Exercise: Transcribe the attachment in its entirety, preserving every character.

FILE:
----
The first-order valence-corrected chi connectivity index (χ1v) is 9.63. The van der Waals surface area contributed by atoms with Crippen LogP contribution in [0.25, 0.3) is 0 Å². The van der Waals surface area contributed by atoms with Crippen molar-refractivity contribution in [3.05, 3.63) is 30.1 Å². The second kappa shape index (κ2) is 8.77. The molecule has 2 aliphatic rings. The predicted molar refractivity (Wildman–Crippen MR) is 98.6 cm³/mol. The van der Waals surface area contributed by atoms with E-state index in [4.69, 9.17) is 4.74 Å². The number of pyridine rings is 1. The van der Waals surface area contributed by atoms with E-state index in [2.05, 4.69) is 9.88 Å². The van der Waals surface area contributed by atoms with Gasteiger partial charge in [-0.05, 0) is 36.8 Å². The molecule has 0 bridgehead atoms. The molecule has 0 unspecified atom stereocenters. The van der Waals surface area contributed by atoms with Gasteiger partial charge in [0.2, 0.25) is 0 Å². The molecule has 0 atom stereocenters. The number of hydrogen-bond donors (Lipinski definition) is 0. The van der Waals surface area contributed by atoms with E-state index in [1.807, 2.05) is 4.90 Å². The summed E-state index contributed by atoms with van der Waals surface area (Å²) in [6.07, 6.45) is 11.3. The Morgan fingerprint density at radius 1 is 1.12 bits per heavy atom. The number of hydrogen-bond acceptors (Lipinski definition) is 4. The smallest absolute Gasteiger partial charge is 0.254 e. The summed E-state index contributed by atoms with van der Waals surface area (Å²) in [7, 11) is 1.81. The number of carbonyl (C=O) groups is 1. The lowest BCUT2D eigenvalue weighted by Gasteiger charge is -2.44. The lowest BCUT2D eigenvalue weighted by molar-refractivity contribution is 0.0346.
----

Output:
The first-order valence-corrected chi connectivity index (χ1v) is 9.63. The van der Waals surface area contributed by atoms with Crippen LogP contribution in [0.25, 0.3) is 0 Å². The van der Waals surface area contributed by atoms with Crippen molar-refractivity contribution in [3.05, 3.63) is 30.1 Å². The second kappa shape index (κ2) is 8.77. The molecule has 2 aliphatic rings. The predicted molar refractivity (Wildman–Crippen MR) is 98.6 cm³/mol. The van der Waals surface area contributed by atoms with E-state index in [4.69, 9.17) is 4.74 Å². The number of pyridine rings is 1. The van der Waals surface area contributed by atoms with E-state index in [2.05, 4.69) is 9.88 Å². The van der Waals surface area contributed by atoms with Gasteiger partial charge in [-0.05, 0) is 36.8 Å². The molecule has 0 bridgehead atoms. The molecule has 0 unspecified atom stereocenters. The van der Waals surface area contributed by atoms with Gasteiger partial charge in [0.2, 0.25) is 0 Å². The molecule has 0 atom stereocenters. The number of hydrogen-bond donors (Lipinski definition) is 0. The van der Waals surface area contributed by atoms with E-state index in [1.807, 2.05) is 4.90 Å². The summed E-state index contributed by atoms with van der Waals surface area (Å²) in [6.07, 6.45) is 11.3. The Morgan fingerprint density at radius 1 is 1.12 bits per heavy atom. The number of hydrogen-bond acceptors (Lipinski definition) is 4. The smallest absolute Gasteiger partial charge is 0.254 e. The summed E-state index contributed by atoms with van der Waals surface area (Å²) in [7, 11) is 1.81. The number of carbonyl (C=O) groups is 1. The lowest BCUT2D eigenvalue weighted by Gasteiger charge is -2.44. The lowest BCUT2D eigenvalue weighted by molar-refractivity contribution is 0.0346.